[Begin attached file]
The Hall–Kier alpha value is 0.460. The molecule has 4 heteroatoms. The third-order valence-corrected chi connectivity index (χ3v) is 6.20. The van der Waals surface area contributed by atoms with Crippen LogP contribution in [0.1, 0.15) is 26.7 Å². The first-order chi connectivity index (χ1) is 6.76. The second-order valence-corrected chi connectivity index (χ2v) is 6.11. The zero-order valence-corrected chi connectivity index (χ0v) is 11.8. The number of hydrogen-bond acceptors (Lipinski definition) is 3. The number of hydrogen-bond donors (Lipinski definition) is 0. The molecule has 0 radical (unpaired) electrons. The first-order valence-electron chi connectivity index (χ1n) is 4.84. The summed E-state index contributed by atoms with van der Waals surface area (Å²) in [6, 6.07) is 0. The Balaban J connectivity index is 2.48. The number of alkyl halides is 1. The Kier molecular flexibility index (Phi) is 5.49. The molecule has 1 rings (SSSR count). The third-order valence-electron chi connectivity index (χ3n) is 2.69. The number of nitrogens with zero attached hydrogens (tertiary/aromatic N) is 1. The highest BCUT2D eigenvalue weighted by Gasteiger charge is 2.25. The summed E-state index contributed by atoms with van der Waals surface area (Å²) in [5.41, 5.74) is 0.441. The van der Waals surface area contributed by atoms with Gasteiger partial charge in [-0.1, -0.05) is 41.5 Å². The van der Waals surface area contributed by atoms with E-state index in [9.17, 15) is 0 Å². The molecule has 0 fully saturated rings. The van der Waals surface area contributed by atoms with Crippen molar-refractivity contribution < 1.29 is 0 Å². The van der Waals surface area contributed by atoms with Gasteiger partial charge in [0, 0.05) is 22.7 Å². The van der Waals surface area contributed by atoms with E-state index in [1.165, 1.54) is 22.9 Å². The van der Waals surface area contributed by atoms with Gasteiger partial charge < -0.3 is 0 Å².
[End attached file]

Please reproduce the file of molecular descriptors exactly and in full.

The Hall–Kier alpha value is 0.460. The molecule has 4 heteroatoms. The third-order valence-corrected chi connectivity index (χ3v) is 6.20. The van der Waals surface area contributed by atoms with Crippen LogP contribution in [0.1, 0.15) is 26.7 Å². The first-order chi connectivity index (χ1) is 6.76. The second-order valence-corrected chi connectivity index (χ2v) is 6.11. The zero-order valence-corrected chi connectivity index (χ0v) is 11.8. The number of hydrogen-bond acceptors (Lipinski definition) is 3. The number of hydrogen-bond donors (Lipinski definition) is 0. The molecule has 0 radical (unpaired) electrons. The first-order valence-electron chi connectivity index (χ1n) is 4.84. The summed E-state index contributed by atoms with van der Waals surface area (Å²) in [6, 6.07) is 0. The Balaban J connectivity index is 2.48. The number of alkyl halides is 1. The Kier molecular flexibility index (Phi) is 5.49. The molecule has 1 rings (SSSR count). The third-order valence-electron chi connectivity index (χ3n) is 2.69. The number of nitrogens with zero attached hydrogens (tertiary/aromatic N) is 1. The highest BCUT2D eigenvalue weighted by Gasteiger charge is 2.25. The summed E-state index contributed by atoms with van der Waals surface area (Å²) in [5.41, 5.74) is 0.441. The van der Waals surface area contributed by atoms with Gasteiger partial charge in [-0.1, -0.05) is 41.5 Å². The van der Waals surface area contributed by atoms with E-state index in [9.17, 15) is 0 Å². The molecule has 0 fully saturated rings. The van der Waals surface area contributed by atoms with Crippen molar-refractivity contribution < 1.29 is 0 Å². The van der Waals surface area contributed by atoms with Gasteiger partial charge in [0, 0.05) is 22.7 Å². The van der Waals surface area contributed by atoms with E-state index in [1.165, 1.54) is 22.9 Å². The van der Waals surface area contributed by atoms with Gasteiger partial charge < -0.3 is 0 Å².